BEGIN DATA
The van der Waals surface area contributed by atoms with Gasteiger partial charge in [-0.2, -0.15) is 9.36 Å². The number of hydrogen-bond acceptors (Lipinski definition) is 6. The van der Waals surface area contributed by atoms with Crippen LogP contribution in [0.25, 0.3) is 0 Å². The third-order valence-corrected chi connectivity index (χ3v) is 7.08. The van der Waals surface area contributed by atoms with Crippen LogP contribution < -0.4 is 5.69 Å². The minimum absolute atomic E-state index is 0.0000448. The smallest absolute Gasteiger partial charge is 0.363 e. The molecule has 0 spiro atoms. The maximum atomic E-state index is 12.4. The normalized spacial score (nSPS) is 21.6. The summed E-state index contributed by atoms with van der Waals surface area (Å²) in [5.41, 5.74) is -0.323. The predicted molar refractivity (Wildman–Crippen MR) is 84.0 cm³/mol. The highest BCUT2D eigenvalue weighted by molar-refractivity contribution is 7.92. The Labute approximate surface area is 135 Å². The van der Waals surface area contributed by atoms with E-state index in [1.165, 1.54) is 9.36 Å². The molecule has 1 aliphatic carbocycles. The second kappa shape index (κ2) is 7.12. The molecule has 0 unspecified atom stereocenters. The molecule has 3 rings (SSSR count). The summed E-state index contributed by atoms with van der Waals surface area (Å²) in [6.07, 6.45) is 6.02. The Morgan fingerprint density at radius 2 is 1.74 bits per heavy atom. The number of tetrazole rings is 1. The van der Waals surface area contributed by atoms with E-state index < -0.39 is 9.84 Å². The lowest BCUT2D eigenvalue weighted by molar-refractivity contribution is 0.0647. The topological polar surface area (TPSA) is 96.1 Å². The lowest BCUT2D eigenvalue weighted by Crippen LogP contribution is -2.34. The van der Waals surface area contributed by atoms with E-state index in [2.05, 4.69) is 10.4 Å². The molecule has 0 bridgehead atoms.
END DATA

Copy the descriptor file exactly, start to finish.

The van der Waals surface area contributed by atoms with Gasteiger partial charge in [-0.2, -0.15) is 9.36 Å². The number of hydrogen-bond acceptors (Lipinski definition) is 6. The van der Waals surface area contributed by atoms with Crippen LogP contribution in [0.25, 0.3) is 0 Å². The third-order valence-corrected chi connectivity index (χ3v) is 7.08. The van der Waals surface area contributed by atoms with Crippen LogP contribution < -0.4 is 5.69 Å². The minimum absolute atomic E-state index is 0.0000448. The smallest absolute Gasteiger partial charge is 0.363 e. The molecule has 0 spiro atoms. The maximum atomic E-state index is 12.4. The normalized spacial score (nSPS) is 21.6. The summed E-state index contributed by atoms with van der Waals surface area (Å²) in [5.41, 5.74) is -0.323. The predicted molar refractivity (Wildman–Crippen MR) is 84.0 cm³/mol. The highest BCUT2D eigenvalue weighted by molar-refractivity contribution is 7.92. The Labute approximate surface area is 135 Å². The van der Waals surface area contributed by atoms with E-state index in [1.165, 1.54) is 9.36 Å². The molecule has 1 aliphatic carbocycles. The second kappa shape index (κ2) is 7.12. The molecule has 0 unspecified atom stereocenters. The molecule has 3 rings (SSSR count). The summed E-state index contributed by atoms with van der Waals surface area (Å²) in [6.07, 6.45) is 6.02. The Morgan fingerprint density at radius 2 is 1.74 bits per heavy atom. The number of tetrazole rings is 1. The van der Waals surface area contributed by atoms with E-state index < -0.39 is 9.84 Å². The lowest BCUT2D eigenvalue weighted by molar-refractivity contribution is 0.0647. The topological polar surface area (TPSA) is 96.1 Å². The lowest BCUT2D eigenvalue weighted by Crippen LogP contribution is -2.34. The van der Waals surface area contributed by atoms with E-state index in [2.05, 4.69) is 10.4 Å². The molecule has 0 bridgehead atoms.